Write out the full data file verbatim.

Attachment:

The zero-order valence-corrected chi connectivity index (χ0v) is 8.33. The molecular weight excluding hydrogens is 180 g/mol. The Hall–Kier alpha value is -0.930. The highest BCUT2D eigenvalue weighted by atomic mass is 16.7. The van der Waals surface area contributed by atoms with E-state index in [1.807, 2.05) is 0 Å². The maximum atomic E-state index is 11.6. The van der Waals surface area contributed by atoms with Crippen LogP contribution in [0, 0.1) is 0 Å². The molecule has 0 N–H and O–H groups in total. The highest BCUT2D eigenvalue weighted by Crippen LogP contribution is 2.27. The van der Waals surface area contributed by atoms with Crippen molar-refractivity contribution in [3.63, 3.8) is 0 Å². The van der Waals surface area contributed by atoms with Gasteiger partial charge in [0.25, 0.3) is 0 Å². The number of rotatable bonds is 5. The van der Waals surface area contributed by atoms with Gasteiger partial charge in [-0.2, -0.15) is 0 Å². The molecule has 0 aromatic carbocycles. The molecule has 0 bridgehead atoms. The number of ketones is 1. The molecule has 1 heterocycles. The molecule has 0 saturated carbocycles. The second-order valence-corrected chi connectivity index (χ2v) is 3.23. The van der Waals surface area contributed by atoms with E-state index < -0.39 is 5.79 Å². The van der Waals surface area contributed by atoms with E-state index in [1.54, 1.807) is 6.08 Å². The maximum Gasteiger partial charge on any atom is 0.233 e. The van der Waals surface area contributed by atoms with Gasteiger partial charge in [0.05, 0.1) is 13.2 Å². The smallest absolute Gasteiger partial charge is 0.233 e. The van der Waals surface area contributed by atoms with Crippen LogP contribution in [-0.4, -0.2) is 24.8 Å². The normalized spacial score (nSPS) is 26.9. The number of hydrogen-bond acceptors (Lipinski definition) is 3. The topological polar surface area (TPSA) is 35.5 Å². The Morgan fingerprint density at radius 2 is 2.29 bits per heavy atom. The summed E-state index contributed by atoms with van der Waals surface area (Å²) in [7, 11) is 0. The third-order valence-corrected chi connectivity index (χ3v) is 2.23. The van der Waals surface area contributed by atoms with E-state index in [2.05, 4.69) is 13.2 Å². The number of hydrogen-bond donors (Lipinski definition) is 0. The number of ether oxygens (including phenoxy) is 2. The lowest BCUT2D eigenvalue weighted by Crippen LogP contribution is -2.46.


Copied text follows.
The zero-order valence-corrected chi connectivity index (χ0v) is 8.33. The molecular weight excluding hydrogens is 180 g/mol. The Hall–Kier alpha value is -0.930. The highest BCUT2D eigenvalue weighted by atomic mass is 16.7. The van der Waals surface area contributed by atoms with E-state index in [1.807, 2.05) is 0 Å². The maximum atomic E-state index is 11.6. The van der Waals surface area contributed by atoms with Crippen LogP contribution in [0, 0.1) is 0 Å². The molecule has 0 N–H and O–H groups in total. The highest BCUT2D eigenvalue weighted by Crippen LogP contribution is 2.27. The van der Waals surface area contributed by atoms with Crippen molar-refractivity contribution in [3.63, 3.8) is 0 Å². The van der Waals surface area contributed by atoms with Gasteiger partial charge in [0.25, 0.3) is 0 Å². The number of rotatable bonds is 5. The van der Waals surface area contributed by atoms with Gasteiger partial charge in [-0.2, -0.15) is 0 Å². The molecule has 0 aromatic carbocycles. The molecule has 0 bridgehead atoms. The number of ketones is 1. The molecule has 1 heterocycles. The molecule has 0 saturated carbocycles. The second-order valence-corrected chi connectivity index (χ2v) is 3.23. The van der Waals surface area contributed by atoms with E-state index < -0.39 is 5.79 Å². The van der Waals surface area contributed by atoms with E-state index in [1.54, 1.807) is 6.08 Å². The maximum Gasteiger partial charge on any atom is 0.233 e. The van der Waals surface area contributed by atoms with Gasteiger partial charge in [0.05, 0.1) is 13.2 Å². The smallest absolute Gasteiger partial charge is 0.233 e. The van der Waals surface area contributed by atoms with Crippen LogP contribution in [-0.4, -0.2) is 24.8 Å². The normalized spacial score (nSPS) is 26.9. The number of hydrogen-bond acceptors (Lipinski definition) is 3. The topological polar surface area (TPSA) is 35.5 Å². The Morgan fingerprint density at radius 2 is 2.29 bits per heavy atom. The summed E-state index contributed by atoms with van der Waals surface area (Å²) in [7, 11) is 0. The third-order valence-corrected chi connectivity index (χ3v) is 2.23. The van der Waals surface area contributed by atoms with E-state index in [2.05, 4.69) is 13.2 Å². The number of hydrogen-bond donors (Lipinski definition) is 0. The number of ether oxygens (including phenoxy) is 2. The lowest BCUT2D eigenvalue weighted by Crippen LogP contribution is -2.46.